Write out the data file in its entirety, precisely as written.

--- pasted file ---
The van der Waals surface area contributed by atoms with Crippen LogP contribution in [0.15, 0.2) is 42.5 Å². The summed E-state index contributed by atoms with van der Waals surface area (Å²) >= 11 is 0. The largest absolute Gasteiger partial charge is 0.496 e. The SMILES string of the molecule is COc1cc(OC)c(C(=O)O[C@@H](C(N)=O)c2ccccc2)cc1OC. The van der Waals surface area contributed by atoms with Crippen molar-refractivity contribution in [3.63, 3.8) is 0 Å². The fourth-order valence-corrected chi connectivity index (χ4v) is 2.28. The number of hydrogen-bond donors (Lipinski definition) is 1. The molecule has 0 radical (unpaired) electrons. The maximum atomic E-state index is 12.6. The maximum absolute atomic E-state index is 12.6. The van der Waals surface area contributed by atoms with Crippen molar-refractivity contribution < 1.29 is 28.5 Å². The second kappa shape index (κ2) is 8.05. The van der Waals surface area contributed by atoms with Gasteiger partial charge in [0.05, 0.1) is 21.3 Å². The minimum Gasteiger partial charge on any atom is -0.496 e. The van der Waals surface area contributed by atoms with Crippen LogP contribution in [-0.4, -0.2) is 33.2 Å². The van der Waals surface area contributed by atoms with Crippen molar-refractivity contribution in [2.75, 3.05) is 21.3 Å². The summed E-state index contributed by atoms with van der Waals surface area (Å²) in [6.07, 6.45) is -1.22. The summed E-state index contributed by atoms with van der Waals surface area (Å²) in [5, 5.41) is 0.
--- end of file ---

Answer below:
The van der Waals surface area contributed by atoms with Crippen LogP contribution in [0.15, 0.2) is 42.5 Å². The summed E-state index contributed by atoms with van der Waals surface area (Å²) >= 11 is 0. The largest absolute Gasteiger partial charge is 0.496 e. The SMILES string of the molecule is COc1cc(OC)c(C(=O)O[C@@H](C(N)=O)c2ccccc2)cc1OC. The van der Waals surface area contributed by atoms with Crippen molar-refractivity contribution in [3.63, 3.8) is 0 Å². The fourth-order valence-corrected chi connectivity index (χ4v) is 2.28. The number of hydrogen-bond donors (Lipinski definition) is 1. The molecule has 0 radical (unpaired) electrons. The maximum atomic E-state index is 12.6. The maximum absolute atomic E-state index is 12.6. The van der Waals surface area contributed by atoms with Crippen molar-refractivity contribution < 1.29 is 28.5 Å². The second kappa shape index (κ2) is 8.05. The van der Waals surface area contributed by atoms with Gasteiger partial charge in [0.05, 0.1) is 21.3 Å². The minimum Gasteiger partial charge on any atom is -0.496 e. The van der Waals surface area contributed by atoms with Crippen LogP contribution in [-0.4, -0.2) is 33.2 Å². The van der Waals surface area contributed by atoms with Crippen molar-refractivity contribution in [2.75, 3.05) is 21.3 Å². The summed E-state index contributed by atoms with van der Waals surface area (Å²) in [6.07, 6.45) is -1.22. The summed E-state index contributed by atoms with van der Waals surface area (Å²) in [5, 5.41) is 0.